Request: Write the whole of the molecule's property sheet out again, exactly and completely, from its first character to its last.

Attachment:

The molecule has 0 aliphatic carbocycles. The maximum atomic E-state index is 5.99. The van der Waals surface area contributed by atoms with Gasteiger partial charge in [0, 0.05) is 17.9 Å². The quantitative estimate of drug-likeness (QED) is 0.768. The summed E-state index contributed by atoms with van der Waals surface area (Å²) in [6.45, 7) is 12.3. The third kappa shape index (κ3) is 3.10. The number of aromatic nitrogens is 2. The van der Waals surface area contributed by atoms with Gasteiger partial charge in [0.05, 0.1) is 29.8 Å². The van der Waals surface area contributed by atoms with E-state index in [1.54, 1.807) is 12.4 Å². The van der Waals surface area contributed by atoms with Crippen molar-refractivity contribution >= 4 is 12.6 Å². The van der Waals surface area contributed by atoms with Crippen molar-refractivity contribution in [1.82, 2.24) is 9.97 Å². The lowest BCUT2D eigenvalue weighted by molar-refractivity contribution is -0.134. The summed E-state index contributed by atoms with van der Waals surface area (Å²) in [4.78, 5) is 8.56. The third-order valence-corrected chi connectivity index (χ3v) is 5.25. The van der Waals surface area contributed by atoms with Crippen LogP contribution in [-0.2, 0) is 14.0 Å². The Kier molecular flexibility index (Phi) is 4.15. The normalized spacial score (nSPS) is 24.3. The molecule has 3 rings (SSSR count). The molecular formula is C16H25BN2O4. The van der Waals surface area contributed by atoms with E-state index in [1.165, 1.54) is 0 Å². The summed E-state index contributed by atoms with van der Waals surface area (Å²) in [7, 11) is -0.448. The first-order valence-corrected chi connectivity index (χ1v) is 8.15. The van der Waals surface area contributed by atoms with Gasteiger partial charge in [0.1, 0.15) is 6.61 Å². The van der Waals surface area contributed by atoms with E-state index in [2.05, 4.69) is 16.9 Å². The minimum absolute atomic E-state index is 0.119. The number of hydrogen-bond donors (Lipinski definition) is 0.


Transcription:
The molecule has 0 aliphatic carbocycles. The maximum atomic E-state index is 5.99. The van der Waals surface area contributed by atoms with Gasteiger partial charge in [0, 0.05) is 17.9 Å². The quantitative estimate of drug-likeness (QED) is 0.768. The summed E-state index contributed by atoms with van der Waals surface area (Å²) in [6.45, 7) is 12.3. The third kappa shape index (κ3) is 3.10. The number of aromatic nitrogens is 2. The van der Waals surface area contributed by atoms with Gasteiger partial charge in [0.05, 0.1) is 29.8 Å². The van der Waals surface area contributed by atoms with E-state index in [1.54, 1.807) is 12.4 Å². The van der Waals surface area contributed by atoms with Crippen molar-refractivity contribution >= 4 is 12.6 Å². The van der Waals surface area contributed by atoms with Crippen molar-refractivity contribution in [1.82, 2.24) is 9.97 Å². The lowest BCUT2D eigenvalue weighted by molar-refractivity contribution is -0.134. The summed E-state index contributed by atoms with van der Waals surface area (Å²) in [4.78, 5) is 8.56. The third-order valence-corrected chi connectivity index (χ3v) is 5.25. The van der Waals surface area contributed by atoms with Crippen LogP contribution in [-0.2, 0) is 14.0 Å². The Kier molecular flexibility index (Phi) is 4.15. The normalized spacial score (nSPS) is 24.3. The molecule has 3 rings (SSSR count). The molecular formula is C16H25BN2O4. The van der Waals surface area contributed by atoms with E-state index in [1.165, 1.54) is 0 Å². The summed E-state index contributed by atoms with van der Waals surface area (Å²) in [7, 11) is -0.448. The first-order valence-corrected chi connectivity index (χ1v) is 8.15. The van der Waals surface area contributed by atoms with Gasteiger partial charge in [0.1, 0.15) is 6.61 Å². The van der Waals surface area contributed by atoms with E-state index in [2.05, 4.69) is 16.9 Å². The minimum absolute atomic E-state index is 0.119. The number of hydrogen-bond donors (Lipinski definition) is 0.